From Android to Multiplatform: Migrating real 100% Jetpack Compose App to fully Multiplatform App. Intro

Marko Novakovic
3 min readApr 25


A step-by-step guide to migrating to a Multiplatform Compose Multiplatform app.

Photo by amirali mirhashemian on Unsplash

App this series will be about:

About the app

App is habit tracker like. User is able to define steps in the process and track consistency. User either wins or loses. The goal is to keep win streak going.

Some of the things app is using:

  1. Jetpack Compose for UI
  2. Hilt for Dependency Injection
  3. Jetpack Navigation for navigation
  4. ViewModel
  5. RevenueCat for monetization
  6. SQLDelight database
  7. Custom design system
  8. Ktor for networking
  9. Arrow for easier and more enjoyable functional programming

What I’ll cover in this series

I will take bottom-up approach. Migrating:

  1. Resources
  2. Theme
  3. Custom components
  4. Specific tricky UI examples
  5. Navigation
  6. Dependency Injection
  7. RevenueCat

Background Story

I had and idea for the app: system that I used to become successful Android Developer. I wanted to automate it and possibly help others. It’s simple and easy. Being Android Developer it was easy to decide how I’ll do it… make an Android app. I was playing around with Kotlin Multiplatform-Mobile for some time but I never used in read project so this was my chance. The original idea was: share logic and have native UIs -> the goal of Kotlin Multiplatform-Mobile, basically.

Going that route was challenging for me. Building Android Compose app was easy for me since I’ve been using Jetpack Compose since it’s pre alpha state and all the way forward. But I had zero experience building iOS apps. I didn’t know anything Swift nor SwiftUI. Zero. Challenge was to learn iOS development with Swift and SwiftUI. It seemed somewhat easy since Swift is similar to Kotlin and SwiftUI is declarative UI framework same as Jetpack Compose. But with this being my side project and I had little time to spare that became more and more unreachable.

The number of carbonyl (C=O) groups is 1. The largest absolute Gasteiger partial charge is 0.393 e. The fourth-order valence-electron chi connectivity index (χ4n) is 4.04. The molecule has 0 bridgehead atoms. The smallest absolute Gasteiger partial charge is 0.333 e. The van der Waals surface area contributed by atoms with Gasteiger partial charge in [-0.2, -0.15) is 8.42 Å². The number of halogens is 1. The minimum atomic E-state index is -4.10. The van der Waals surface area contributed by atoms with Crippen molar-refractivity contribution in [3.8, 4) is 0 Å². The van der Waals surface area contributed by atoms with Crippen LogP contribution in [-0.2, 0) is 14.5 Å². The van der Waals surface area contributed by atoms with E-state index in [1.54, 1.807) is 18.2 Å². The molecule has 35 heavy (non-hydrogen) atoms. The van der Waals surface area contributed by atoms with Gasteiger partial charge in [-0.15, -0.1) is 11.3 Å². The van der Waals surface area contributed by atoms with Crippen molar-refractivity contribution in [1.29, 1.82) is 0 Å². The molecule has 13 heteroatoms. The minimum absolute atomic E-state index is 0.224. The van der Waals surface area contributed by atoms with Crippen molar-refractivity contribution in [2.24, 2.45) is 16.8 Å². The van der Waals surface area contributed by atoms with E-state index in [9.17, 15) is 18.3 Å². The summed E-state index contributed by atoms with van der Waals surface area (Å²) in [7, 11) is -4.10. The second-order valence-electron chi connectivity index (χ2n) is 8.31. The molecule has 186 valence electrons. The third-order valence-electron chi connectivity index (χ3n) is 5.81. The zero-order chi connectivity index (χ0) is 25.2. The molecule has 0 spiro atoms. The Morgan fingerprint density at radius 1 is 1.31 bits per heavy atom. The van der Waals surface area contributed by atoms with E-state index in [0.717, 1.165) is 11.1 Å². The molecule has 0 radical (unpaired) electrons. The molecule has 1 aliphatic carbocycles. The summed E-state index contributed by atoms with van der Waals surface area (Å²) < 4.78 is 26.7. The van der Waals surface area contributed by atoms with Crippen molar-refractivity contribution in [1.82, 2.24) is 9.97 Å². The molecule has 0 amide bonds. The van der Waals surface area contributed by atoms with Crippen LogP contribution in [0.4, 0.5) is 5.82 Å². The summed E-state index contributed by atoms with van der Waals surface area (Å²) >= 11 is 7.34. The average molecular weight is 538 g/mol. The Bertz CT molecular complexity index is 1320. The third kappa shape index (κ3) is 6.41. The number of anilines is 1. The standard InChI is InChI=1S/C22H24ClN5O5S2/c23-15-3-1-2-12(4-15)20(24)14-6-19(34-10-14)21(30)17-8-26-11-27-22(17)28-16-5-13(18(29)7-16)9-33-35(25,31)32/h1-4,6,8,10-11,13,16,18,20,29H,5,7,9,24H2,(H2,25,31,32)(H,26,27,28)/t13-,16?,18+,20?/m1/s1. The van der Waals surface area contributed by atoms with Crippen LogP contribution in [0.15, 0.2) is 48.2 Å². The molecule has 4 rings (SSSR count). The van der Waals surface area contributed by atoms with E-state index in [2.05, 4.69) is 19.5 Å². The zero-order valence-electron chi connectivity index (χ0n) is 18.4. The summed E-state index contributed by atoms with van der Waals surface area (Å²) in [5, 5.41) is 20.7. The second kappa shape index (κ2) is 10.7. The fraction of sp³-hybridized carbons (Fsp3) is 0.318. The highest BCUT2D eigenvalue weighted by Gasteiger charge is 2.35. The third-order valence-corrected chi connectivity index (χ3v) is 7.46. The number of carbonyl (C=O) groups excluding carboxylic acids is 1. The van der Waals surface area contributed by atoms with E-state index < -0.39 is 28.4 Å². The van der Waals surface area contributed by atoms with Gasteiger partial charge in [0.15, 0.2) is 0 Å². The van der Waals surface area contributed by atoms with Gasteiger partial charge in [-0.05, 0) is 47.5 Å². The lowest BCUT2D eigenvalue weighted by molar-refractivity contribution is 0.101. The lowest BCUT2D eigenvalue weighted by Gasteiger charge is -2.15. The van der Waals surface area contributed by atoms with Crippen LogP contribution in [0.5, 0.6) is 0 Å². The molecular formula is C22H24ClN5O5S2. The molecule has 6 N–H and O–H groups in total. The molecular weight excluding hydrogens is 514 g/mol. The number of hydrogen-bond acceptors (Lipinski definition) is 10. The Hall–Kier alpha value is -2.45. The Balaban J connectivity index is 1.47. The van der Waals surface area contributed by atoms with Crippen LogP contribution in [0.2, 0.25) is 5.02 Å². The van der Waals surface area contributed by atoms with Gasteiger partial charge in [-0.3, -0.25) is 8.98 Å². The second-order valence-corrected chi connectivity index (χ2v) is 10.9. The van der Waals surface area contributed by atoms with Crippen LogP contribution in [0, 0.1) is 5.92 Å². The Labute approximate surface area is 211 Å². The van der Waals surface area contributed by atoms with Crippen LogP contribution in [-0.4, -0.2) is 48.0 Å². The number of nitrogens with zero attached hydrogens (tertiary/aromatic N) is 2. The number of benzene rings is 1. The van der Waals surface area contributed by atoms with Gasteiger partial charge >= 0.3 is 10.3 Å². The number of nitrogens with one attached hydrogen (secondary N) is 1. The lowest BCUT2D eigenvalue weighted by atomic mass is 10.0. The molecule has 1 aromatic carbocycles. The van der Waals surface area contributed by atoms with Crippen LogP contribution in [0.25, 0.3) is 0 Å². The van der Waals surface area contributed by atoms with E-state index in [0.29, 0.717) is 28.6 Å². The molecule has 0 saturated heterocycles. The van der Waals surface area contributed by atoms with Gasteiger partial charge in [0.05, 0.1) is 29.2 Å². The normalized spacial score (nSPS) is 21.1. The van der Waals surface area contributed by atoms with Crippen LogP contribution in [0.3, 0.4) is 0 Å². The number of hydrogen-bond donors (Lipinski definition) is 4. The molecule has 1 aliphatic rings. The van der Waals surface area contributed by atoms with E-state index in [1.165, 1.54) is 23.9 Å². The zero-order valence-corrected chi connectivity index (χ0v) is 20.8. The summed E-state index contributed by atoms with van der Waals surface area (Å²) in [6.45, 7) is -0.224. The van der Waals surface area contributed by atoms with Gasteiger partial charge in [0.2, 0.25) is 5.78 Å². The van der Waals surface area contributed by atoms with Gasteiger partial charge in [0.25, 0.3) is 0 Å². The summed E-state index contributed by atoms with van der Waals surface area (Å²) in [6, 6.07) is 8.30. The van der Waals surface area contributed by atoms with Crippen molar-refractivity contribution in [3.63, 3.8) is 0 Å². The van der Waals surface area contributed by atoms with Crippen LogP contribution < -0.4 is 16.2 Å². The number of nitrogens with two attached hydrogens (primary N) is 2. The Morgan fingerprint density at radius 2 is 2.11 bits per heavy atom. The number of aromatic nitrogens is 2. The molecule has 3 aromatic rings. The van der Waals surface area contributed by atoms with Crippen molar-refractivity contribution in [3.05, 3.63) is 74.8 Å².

At that point I started looking for other solutions. Flutter was out of the question, I don’t like it. I’ve been using Flutter since first developer preview back in 2017 but I never successfully made myself like it and now I’m doing it like this and this… when I need to, but I avoid it as much as possible.

Compose Multiplatform was something I tried couple of time and Desktop support was working fine, iOS not so much. First couple of times I dropped it without even making the app run on iOS but I was following it’s progress closely. It was still in experimental state and documentation was pretty much non-existent so it was a wild card but I decided to try with it. Even if I fail eventually it will hit alpha, beta, stable and I’ll be able to finish the app at that point. When I had iOS “Hello World” app up and running I wrote blog post about it to mitigate bad documentation.

So, I took on the challenge and started the migration process. It was hard, and I faced some weird issues along the way, but eventually, I got onto stable footing and the process began to smooth out. With each issue that I resolved I gained more confidence and the migration process started to become easier.

Despite the challenges that I faced, I was determined to make the Compose Multiplatform migration work. And in the end, all the effort was worth it because I was able to build the multiplatform app I had envisioned. With Compose Multiplatform, I was able to reuse 99% of the code which ultimately led to a more efficient and scalable app.

Stay tuned for the next post in this series, where I will start with a step-by-step guide to migrating your Jetpack Compose app to a fully multiplatform app using Compose Multiplatform.